My favourite group to observe meets at 7:30 in the morning in a little park on the east side of Hong Kong Island. They practice tai chi together with an instructor: a man, probably in his late 50s, unassuming in khakis and a tee shirt. They begin by moving in unison through the 24 Forms; after, he begins to teach. Frequently, the focus is on one minuscule motion: the transition of weight from one foot to the other, or a turn of the waist measuring only a few degrees. They all listen intently.
It’s inspiring—amazing, even. The source of my amazement isn’t at the teacher’s depth of knowledge—though he is clearly a master—it is at the behaviour of his students. No one shuffles impatiently waiting for the next move. They are pleased to listen, pleased to repeat, over and over again, that one small moment in time in an effort to understand it. No one clamors for something more “interesting”, no one worries that they aren’t burning enough belly fat, no one, at that moment, gives a damn what they look like. They shift their weight and they learn something. He is an excellent teacher, and they are excellent students.
Perhaps the most badly abused word in the lexicon of health is “old.” In the West, to get old means to deteriorate, to wear out, to break down. This is not by any means a universal truth. When I watch Hong Kong’s elderly wielding broadswords, heavy wooden staves and the considerable fortitude that comes from living in a culture of movement, the word “deteriorate” never once comes to mind. The Hong Kong version of “old” recognizes that strength is temporal and that pursuing a balance—instead of a maximum—means cultivating strength every day of your life.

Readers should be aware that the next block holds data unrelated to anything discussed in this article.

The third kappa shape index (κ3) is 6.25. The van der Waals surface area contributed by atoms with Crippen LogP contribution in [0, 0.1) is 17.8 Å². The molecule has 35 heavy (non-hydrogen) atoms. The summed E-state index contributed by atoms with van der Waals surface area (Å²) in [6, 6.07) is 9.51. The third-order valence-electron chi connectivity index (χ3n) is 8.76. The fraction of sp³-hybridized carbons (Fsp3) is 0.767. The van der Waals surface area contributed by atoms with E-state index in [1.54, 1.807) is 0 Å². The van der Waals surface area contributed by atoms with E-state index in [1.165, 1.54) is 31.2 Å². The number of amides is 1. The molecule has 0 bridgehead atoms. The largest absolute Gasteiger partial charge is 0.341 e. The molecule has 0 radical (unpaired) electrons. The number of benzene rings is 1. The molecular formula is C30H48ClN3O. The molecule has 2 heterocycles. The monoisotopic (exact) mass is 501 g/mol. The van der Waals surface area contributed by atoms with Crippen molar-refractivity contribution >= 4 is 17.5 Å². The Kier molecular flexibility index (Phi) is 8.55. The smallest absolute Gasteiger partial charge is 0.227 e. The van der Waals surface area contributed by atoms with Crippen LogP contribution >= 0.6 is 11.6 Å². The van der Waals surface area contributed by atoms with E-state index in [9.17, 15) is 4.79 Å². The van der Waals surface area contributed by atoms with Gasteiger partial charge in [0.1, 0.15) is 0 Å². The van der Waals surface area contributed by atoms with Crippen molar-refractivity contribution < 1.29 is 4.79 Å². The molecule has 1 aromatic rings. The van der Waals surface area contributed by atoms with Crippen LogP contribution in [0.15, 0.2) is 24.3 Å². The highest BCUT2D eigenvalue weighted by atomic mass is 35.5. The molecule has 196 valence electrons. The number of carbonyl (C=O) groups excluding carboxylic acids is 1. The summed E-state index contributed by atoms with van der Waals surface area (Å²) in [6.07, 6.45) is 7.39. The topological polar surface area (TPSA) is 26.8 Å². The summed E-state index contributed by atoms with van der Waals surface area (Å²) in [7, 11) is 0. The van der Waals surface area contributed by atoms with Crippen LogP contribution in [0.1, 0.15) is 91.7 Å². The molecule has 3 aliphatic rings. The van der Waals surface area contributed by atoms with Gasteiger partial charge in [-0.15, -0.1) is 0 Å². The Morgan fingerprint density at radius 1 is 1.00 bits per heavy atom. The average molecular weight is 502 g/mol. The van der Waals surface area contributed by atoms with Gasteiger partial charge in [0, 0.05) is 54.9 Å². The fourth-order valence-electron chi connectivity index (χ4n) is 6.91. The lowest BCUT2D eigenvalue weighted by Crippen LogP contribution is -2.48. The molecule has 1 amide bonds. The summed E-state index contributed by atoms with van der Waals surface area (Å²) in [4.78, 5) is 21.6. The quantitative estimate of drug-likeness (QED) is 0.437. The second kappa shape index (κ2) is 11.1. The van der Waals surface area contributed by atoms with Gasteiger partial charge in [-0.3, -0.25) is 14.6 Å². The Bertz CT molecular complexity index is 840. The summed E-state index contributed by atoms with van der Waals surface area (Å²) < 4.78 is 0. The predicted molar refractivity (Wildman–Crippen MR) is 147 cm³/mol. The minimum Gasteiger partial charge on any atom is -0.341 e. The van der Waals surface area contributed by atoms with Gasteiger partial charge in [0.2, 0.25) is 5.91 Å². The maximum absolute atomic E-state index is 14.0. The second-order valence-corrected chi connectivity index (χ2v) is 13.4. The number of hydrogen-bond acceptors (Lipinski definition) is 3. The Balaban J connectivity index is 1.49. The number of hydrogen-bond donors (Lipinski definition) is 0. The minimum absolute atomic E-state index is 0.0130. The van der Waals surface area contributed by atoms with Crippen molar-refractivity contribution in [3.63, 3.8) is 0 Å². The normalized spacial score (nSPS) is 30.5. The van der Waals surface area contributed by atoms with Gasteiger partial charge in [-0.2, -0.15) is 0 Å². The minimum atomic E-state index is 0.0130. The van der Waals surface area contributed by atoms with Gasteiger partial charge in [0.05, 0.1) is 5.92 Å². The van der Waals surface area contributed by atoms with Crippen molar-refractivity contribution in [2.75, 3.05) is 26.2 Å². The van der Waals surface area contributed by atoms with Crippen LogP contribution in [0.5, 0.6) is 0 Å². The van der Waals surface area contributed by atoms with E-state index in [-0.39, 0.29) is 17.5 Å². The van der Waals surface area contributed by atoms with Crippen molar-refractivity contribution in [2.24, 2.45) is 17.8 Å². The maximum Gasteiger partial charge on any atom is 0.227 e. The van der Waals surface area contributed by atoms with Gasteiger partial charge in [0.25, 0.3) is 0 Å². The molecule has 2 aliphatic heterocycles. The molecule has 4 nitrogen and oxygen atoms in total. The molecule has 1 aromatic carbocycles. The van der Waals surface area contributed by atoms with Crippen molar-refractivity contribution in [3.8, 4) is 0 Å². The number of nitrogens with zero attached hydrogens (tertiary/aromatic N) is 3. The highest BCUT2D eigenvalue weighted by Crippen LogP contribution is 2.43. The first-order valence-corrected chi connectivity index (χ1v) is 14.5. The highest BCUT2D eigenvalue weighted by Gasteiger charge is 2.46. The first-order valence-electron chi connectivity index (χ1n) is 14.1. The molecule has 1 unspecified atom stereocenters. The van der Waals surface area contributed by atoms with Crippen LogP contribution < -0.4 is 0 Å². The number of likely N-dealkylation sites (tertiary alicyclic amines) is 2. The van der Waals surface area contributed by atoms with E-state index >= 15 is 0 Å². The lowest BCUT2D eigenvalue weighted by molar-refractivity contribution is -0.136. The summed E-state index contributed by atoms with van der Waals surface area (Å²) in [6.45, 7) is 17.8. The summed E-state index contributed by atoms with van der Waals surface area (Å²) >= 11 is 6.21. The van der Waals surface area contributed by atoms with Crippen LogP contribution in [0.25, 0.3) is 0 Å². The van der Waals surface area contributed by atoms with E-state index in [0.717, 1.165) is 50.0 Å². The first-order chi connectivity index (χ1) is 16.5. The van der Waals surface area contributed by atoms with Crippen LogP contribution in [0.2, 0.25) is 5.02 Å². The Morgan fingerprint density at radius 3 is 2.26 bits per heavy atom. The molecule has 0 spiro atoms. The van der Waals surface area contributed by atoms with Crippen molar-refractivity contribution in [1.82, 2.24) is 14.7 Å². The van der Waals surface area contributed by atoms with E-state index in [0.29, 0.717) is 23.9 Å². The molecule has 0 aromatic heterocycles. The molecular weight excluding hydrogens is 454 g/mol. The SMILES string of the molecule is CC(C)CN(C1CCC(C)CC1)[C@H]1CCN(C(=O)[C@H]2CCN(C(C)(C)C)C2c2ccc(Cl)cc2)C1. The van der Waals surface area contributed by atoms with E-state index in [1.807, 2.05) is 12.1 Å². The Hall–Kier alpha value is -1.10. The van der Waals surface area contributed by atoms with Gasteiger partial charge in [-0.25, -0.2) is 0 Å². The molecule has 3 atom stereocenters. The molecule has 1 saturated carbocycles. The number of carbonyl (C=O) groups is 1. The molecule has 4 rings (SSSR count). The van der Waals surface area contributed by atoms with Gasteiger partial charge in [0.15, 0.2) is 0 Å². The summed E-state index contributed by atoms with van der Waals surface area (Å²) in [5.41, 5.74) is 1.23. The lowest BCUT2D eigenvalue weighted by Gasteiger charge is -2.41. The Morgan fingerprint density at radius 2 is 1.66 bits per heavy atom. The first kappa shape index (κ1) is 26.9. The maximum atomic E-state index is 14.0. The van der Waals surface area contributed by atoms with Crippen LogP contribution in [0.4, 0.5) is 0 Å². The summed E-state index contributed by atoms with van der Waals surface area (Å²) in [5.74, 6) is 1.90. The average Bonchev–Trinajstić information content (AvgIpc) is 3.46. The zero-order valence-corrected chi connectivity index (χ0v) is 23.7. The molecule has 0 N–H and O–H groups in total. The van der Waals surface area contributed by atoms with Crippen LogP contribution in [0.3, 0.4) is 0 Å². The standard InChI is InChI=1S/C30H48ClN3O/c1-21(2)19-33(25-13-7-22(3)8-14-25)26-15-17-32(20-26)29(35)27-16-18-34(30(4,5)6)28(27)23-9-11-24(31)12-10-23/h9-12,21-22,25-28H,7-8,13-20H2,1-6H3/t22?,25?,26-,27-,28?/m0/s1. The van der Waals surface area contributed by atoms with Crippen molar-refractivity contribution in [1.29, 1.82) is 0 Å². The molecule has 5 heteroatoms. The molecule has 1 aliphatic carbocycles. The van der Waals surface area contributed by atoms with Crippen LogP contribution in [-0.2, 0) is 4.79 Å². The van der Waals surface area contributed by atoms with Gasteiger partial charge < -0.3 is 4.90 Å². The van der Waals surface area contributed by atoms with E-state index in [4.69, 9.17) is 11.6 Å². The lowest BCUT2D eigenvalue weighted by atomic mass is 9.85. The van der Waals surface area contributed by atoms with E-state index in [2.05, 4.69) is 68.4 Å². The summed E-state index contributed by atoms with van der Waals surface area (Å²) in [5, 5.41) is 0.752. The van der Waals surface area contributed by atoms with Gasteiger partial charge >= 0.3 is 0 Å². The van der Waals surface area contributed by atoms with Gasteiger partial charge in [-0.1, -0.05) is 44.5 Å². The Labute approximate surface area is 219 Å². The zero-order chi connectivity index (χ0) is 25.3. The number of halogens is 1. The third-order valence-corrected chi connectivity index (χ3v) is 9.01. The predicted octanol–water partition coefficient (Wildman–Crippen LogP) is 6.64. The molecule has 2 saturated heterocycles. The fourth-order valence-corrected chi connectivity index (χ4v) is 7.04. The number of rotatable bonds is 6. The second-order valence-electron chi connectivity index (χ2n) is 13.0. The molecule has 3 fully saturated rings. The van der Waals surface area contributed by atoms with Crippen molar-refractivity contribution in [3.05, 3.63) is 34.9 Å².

I believe that the very best training advice in the world, no matter your sport or event, is “get old.” Start getting old this very minute. It is the most beautiful directive I know. Choosing to get old means choosing how you get old. It’s easy to think of time as an agent of erosion, like waves wearing down a cliff-side. We rarely stop to consider that time is also how the cliff was built. Approach today’s deadlift, trail run, cross training or rehab knowing that you want to get old and the weight you will have lifted, miles you will have traveled and elevation you will have gained will be, collectively, godlike.
The performance of a single day will never be as impressive as the performance of a long life lived well."
by Kevin Moore of Reembody